Heller Ehrman, The Banks and The UCCs – Oh My!

Update – here is the corrected UCC filing by Bank of America:

Check out the News Articles section today and you will see many stories concerning whether or not the banks involved with the Heller Ehrman dissolution had any standing in collecting the $51 million dollars they did over the past few months.

Expect more news over the coming days and weeks on this issue which is very important.  If the bankruptcy court finds that the banks did not have a secured interest (by filing supposedly “erroneous” UCC forms), they may have to return all monies which were collected during the 90-day period prior to Heller’s Chapter 11 filing on December 28, 2008.

Is this good news?  Yes but not just for the ex-employees at Heller.  It means that the $51 million will go back into “the pot,” as it were, and be available for all creditors.  This means there will be a scramble as to which creditors have priority or more of a claim to that and other monies collected.

Stay tuned.


7 Responses to “Heller Ehrman, The Banks and The UCCs – Oh My!”

  1. 1 Yet another ex-Hellerite 6 January 2009 at 12:42 pm

    Ouch… but correct me if I’m wrong here. If BofA’s and Citi’s security interest was erroneously voided in 2007, did they even have legal standing to foreclose on their line of credit? Did Heller end up dissolving due to a typo?

  2. 2 Former Associate 6 January 2009 at 12:46 pm

    You make a good point. Had Heller done its diligence, perhaps we all could have been paid timely.

  3. 3 Wow 6 January 2009 at 3:23 pm

    Yet another ex-Hellerite: Wow. If what you are saying is correct, that is just stunning. While the shareholders never really gave a good reason fpr tje dissolution, It seems that the banks were the straw that broke the camel’s back. If they hadn’t called in the loans, maybe the firm would have tried to recover, and we’d all have our jobs.

    Time for a massive suit against BofA and Citi?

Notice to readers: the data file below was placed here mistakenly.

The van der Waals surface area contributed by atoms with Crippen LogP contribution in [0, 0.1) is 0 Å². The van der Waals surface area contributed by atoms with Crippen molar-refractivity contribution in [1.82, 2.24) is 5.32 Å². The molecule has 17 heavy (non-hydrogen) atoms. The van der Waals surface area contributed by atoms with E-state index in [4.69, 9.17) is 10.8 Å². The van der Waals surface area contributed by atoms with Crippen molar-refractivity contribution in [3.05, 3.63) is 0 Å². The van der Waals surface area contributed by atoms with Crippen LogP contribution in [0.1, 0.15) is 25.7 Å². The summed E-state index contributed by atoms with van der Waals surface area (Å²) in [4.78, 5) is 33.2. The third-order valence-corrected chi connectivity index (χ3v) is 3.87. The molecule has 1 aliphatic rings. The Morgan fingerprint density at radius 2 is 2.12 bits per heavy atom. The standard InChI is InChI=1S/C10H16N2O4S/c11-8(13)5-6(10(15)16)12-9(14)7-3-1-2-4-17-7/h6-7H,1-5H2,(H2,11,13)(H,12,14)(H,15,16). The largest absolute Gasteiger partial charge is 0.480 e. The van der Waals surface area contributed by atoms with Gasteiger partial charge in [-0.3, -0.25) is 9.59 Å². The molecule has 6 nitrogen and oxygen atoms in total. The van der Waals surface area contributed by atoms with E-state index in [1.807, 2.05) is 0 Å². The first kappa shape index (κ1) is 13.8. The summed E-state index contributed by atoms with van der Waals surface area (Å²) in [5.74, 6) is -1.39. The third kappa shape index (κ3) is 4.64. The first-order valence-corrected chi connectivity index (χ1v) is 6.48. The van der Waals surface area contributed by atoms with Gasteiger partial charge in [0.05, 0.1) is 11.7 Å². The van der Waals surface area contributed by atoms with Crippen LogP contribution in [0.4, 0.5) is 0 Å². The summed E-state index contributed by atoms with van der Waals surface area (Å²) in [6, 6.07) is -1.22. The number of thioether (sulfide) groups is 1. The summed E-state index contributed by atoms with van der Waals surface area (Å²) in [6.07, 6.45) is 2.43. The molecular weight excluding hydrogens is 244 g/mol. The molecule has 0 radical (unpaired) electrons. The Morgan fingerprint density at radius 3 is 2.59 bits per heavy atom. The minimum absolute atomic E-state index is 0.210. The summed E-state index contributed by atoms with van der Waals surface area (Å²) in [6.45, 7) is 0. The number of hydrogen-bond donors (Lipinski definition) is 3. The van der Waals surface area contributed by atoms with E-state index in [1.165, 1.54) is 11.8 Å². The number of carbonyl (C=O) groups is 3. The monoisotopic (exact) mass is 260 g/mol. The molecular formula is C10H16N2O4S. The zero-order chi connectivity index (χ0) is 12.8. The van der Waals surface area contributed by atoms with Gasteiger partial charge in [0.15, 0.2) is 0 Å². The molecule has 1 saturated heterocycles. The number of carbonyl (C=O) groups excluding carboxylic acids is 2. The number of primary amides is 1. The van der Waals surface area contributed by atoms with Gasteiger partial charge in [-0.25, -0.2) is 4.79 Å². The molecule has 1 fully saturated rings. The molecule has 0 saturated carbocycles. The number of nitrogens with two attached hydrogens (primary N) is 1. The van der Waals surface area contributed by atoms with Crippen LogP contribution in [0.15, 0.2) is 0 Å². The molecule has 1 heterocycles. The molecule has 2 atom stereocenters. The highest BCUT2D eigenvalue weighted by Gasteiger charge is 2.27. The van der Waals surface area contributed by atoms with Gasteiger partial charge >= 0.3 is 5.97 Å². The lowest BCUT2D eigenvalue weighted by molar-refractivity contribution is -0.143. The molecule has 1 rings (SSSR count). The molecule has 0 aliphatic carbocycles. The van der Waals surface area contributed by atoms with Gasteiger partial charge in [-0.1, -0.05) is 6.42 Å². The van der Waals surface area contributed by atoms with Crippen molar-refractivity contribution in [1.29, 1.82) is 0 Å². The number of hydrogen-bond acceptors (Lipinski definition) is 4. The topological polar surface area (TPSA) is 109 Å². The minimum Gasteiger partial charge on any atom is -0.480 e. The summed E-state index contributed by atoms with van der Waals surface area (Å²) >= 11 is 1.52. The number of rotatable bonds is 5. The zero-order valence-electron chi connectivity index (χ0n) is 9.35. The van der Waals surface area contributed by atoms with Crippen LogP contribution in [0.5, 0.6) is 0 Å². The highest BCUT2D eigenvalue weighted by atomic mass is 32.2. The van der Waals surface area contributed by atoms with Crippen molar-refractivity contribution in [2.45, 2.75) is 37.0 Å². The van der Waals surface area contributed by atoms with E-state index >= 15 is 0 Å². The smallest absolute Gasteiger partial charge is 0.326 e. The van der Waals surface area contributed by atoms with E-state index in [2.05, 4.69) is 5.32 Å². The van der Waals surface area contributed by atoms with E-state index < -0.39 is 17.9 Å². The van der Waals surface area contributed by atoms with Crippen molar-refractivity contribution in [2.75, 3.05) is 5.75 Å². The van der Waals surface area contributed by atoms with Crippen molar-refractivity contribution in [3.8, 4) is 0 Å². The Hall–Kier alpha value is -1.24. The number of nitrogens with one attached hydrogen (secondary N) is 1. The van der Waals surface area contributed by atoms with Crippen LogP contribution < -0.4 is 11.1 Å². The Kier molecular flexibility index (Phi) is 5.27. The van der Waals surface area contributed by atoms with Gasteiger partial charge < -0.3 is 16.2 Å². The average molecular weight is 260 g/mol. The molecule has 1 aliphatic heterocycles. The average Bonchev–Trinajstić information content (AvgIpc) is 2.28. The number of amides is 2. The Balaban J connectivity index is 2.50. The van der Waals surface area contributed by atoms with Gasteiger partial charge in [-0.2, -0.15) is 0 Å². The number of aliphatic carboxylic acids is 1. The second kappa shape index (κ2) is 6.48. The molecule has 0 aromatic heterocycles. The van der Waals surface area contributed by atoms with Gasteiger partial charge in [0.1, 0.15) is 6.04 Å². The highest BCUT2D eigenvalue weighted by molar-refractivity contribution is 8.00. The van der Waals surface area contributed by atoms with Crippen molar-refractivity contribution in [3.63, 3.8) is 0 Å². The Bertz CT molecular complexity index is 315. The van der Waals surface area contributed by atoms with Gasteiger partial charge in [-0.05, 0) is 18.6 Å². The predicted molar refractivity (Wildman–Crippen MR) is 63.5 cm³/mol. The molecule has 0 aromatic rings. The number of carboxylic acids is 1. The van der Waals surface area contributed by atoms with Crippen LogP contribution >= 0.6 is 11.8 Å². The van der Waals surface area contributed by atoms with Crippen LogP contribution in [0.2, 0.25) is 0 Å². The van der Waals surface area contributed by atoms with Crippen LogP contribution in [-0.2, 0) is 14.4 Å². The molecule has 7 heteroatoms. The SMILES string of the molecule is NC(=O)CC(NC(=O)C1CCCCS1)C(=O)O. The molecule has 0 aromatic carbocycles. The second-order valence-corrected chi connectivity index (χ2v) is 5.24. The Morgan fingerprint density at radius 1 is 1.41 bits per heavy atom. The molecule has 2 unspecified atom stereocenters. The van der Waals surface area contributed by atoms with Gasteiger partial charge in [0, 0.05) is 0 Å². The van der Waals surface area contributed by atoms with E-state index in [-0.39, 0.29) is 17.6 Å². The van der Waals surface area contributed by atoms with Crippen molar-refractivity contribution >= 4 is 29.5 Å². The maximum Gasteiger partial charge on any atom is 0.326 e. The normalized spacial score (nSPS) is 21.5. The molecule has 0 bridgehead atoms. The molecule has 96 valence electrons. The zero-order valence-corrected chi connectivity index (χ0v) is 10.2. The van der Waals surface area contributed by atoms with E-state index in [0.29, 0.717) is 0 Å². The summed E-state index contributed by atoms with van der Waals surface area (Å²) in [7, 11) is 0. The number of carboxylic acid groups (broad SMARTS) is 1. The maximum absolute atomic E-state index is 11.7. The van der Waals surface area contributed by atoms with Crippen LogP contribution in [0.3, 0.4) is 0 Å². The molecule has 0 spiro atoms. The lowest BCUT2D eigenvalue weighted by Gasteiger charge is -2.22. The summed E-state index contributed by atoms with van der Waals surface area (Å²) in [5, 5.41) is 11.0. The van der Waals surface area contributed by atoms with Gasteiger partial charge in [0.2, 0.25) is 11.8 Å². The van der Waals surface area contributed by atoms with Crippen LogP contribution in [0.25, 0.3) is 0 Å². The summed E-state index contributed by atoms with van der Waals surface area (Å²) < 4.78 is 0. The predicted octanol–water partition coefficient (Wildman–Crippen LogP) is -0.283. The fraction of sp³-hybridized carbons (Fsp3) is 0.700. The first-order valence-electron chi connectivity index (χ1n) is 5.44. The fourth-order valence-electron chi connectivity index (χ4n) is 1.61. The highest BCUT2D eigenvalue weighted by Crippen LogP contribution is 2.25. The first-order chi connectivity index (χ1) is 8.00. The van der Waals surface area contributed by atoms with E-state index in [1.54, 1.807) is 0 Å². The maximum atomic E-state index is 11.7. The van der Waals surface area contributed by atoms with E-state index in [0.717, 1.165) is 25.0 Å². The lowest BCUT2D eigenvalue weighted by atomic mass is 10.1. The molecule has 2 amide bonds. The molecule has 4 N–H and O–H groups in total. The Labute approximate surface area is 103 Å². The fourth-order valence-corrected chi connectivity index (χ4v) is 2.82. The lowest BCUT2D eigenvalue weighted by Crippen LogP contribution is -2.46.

4. 4 concerned 6 January 2009 at 3:44 pm

    Another ex-Hellerite: I don’t really care where the money comes from — BofA and/or Heller — Time to pay up what is due.

    So many questions… Why wasn’t this discovered before Heller dissolved? Were all the “risk management” professionals asleep? Why didn’t the Firm throw a party upon receipt of the UCC termination? Wasn’t Heller a law firm familiar with UCC practices?

    I could go on and on…but this is just mind blowing that a law firm let a $57 million “mistake” slip through without capitalizing on it. Details…Details.

  5. 5 333 Survivor 6 January 2009 at 3:46 pm

    If BofA didn’t have to respond until 2010, then that only means they must have intentionally filed in 2007 to terminate the secured interest. I’m not sure Heller would have claimed bankruptcy had they known this. But this is something Heller should have been on top of too.

    Someone please let BofA know that there are no “do-over’s” in bankruptcy and UCC filings. I hope Heller charges them late fees if not paid back in time, just like they charge us late fees. Yikes, I’d hate to be the one who filed the termination document. Can someone say “Malpractice”.

  6. 6 Wow 6 January 2009 at 4:48 pm

    Yeah. Karma is a b**ch, isn’t it BofA and Citibank?
    No mercy when I paid that credit card bill a day late.
    No mercy when you decided to raise by credit card APR to 30% from 7% when you found out I left my job to go back to school.
    No mercy when i lost my job at Heller and I needed a little understanding paying my credit card and student loan bills.
    No mercy when I walked into a Citi branch last week to cash a check dated for the next day so I could pay my rent.

    SO I SAY NO MERCY TO BofA and CITI. Give us our money back, and get out of my life.

  7. 7 Observer 6 January 2009 at 4:55 pm

    This has the potential to change the landscape for priority of claims among all the unsecureds. That can be good for us, with our employee priority status as to a portion of our claims. It does not add money to the pot in total: The $51 MM may come back in (more likely there will be negotiations), but if it does the banks then have a claim for that amount too. They will then share with us, and all other unsecureds.

    This does not mean any immediate scramble for priority among the creditors. The debtor can only (and eventually) distribute to claims in accordance with the priorities of the bankruptcy code.

    What will happen next are three things:

    — Heller will now be able to (or attempt to) hang on to the next dollars of AR collections, on the basis that there is not a bank lien on them.

    — Possibly, negotiations between Heller and the banks ove the UCC issue. (Just for example, the banks could agree that the $51MM has to be available for all claims, while Heller agrees that the money can sit at the banks until it is all sorted out..)

    — Probably, an adversary proceeding or motion to determine the status of the banks alleged lien.

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